). On the other hand, the spatial patterning of landscape features and environmental variables at different spatial scales can also have a stabilizing effect on species distributions. Many species may be able to persist in small pockets of suitable conditions, e.g. in valleys or gallery forests with still suitable meso- and microscale conditions, even when the overall broad-scale climate conditions are getting harsh and unsuitable.
The rate at which climate is projected to change and at which species displacement is induced in many cases may exceed the velocity at which new arriving species and functional communities are able to establish (Hector et al. 1999
). Changes in species composition require time for dispersal and recruitment success of invasive species as well as displacement of formerly native species confronted with unfavourable conditions. Disturbances and catastrophic events (Pounds et al. 2005
) as well as complex biotic interactions (Pearson & Dawson 2003
) can further influence the velocity of this process. Ecosystem changes are not likely to appear gradually but are connected to thresholds and tipping points (Scholze et al. 2006
). In terms of species richness, this can result in timespans with relative stability followed by a cascade of local extinction events. However, as the current occurrence of species represents their realized niches that can be considerably smaller than their fundamental ones (Araújo & Pearson 2005
), some species ranges could be considerably more resilient to changing climate conditions than expected. Hence, the eventual achievement of equilibrium between local CSR and realized species richness is subject to interacting factors related to the resilience capacity of individual species and communities (Leemans & Eickhout 2004
While the negative impacts of a climate-change-induced reduction in regional CSR on global biodiversity and ecosystem functions are apparent, perils of increasing CSR are less obvious at first glance. From a human perspective, an increase in CSR may even be associated with some positive effects such as higher agricultural productivity, higher carbon storage and a wider range of options to manage ecosystem services in some parts of the world (Leemans & Eickhout 2004
). On the other hand, a fast increase in CSR beyond the potential for adaptation by established ecosystems may signal high prevalence of species invasions and an extensive replacement of native floras by widespread and competitive species immigrating from elsewhere (Scholze et al. 2006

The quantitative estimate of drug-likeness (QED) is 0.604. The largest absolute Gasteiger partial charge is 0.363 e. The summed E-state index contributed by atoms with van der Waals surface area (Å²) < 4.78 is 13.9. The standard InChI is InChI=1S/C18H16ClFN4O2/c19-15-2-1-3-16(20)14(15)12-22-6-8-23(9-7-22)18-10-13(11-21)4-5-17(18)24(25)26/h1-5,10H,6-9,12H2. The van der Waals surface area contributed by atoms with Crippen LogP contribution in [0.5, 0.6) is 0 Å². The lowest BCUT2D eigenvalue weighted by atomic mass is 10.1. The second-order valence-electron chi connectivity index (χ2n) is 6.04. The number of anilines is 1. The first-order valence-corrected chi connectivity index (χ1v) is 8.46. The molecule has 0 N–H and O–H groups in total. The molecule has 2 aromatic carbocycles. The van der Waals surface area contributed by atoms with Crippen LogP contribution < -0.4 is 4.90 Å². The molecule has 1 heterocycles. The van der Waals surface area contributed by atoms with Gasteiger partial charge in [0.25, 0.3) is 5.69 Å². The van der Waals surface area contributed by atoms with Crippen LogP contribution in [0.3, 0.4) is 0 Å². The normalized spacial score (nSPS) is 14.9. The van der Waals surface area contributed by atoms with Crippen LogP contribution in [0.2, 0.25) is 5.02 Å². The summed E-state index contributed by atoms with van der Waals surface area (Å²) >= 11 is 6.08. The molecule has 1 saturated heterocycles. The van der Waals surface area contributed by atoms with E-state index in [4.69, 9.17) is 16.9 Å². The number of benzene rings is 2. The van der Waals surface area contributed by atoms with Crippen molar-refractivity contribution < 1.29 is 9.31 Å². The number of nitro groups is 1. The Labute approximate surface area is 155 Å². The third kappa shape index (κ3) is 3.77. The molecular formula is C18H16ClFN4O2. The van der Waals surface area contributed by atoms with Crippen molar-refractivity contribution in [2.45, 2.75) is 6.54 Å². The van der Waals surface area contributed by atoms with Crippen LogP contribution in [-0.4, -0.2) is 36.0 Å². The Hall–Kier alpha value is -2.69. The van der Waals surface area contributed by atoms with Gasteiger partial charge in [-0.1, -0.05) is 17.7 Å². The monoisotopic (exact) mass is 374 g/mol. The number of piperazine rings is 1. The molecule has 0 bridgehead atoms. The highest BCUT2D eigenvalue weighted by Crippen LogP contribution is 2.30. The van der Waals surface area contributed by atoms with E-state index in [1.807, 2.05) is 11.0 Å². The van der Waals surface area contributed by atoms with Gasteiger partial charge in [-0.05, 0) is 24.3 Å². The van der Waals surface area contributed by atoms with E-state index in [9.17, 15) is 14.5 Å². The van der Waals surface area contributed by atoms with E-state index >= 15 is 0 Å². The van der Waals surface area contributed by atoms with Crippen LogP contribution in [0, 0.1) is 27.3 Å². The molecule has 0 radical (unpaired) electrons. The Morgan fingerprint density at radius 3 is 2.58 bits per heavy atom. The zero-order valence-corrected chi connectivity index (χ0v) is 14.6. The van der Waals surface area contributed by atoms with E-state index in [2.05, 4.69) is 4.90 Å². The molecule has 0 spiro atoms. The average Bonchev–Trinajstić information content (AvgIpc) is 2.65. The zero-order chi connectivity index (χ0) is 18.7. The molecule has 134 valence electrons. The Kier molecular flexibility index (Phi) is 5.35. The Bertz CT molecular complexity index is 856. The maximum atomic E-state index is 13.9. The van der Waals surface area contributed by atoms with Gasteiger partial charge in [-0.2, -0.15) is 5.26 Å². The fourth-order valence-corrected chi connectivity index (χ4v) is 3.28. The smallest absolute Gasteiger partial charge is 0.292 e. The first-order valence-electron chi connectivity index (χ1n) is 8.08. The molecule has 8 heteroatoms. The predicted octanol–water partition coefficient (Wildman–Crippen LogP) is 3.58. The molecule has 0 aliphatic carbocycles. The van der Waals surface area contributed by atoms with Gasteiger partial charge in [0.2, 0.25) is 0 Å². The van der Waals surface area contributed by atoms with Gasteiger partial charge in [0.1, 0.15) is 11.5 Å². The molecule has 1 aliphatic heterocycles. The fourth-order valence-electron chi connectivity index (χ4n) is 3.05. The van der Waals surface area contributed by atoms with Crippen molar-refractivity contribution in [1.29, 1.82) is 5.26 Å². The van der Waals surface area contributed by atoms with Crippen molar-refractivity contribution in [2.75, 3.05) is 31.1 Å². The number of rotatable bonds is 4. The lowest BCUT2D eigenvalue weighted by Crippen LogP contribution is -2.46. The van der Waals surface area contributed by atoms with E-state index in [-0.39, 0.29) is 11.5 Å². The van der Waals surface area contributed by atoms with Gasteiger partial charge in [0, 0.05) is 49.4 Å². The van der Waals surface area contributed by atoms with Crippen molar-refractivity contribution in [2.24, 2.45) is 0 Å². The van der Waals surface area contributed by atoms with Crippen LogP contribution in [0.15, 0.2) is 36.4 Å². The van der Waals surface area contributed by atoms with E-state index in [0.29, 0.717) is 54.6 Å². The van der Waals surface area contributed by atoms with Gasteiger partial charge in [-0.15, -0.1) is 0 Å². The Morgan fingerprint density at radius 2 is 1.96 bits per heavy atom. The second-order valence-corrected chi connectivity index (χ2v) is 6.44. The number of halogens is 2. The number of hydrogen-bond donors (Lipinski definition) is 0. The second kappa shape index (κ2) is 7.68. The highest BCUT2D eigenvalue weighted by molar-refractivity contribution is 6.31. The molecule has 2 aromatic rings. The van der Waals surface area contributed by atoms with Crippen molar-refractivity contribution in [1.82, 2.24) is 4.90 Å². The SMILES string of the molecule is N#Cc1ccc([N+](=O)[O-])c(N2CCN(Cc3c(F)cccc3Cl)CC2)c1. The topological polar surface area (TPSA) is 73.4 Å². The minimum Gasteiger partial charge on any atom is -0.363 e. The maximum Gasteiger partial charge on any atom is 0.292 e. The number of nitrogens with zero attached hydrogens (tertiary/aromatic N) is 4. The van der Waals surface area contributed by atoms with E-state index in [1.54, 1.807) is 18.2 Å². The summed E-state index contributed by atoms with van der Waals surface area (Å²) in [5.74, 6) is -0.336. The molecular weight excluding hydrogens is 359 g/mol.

; Woodward & Kelly 2008
). Paradoxically, an increase in CSR can thereby even cause an intermediate decrease in the absolute species numbers within many regions. Especially, species adapted to harsh environmental conditions may be particularly vulnerable if the climate becomes more favourable for generalists. In this respect, endemic species may get more threatened, as many of them evolved under long-term stable climatic conditions (Jansson 2003
; Linder 2008
). As a consequence, future climate change may trigger the reallocation of the global pool of existing species. Competitive generalist species will get more abundant and widespread at the expense of specialists that will get more rare and range-restricted or even go extinct, resulting in biotic homogenization (White & Kerr 2007
; La Sorte et al. 2009
). Altogether, this may alter ecological interactions. Although newly arriving species may fill in some of the ecological functions of disappearing species, there is a high risk that ecosystem functions and services may be impaired (Schröter et al. 2005
Our results indicate that the consequences of climate change for plant distributions differ dramatically between the two examined IPCC scenarios, B1 and A1FI. Hence, a precautionary principle dictates that an immediate implementation and continuous further improvement of mitigation strategies are necessary to minimize negative impacts on biodiversity, environmental functionality and sustainable human development. In addition, our results reinforce the necessity of regionalized adaptation strategies in regions with either expected increase or decrease in CSR to minimize the negative impacts of climate change.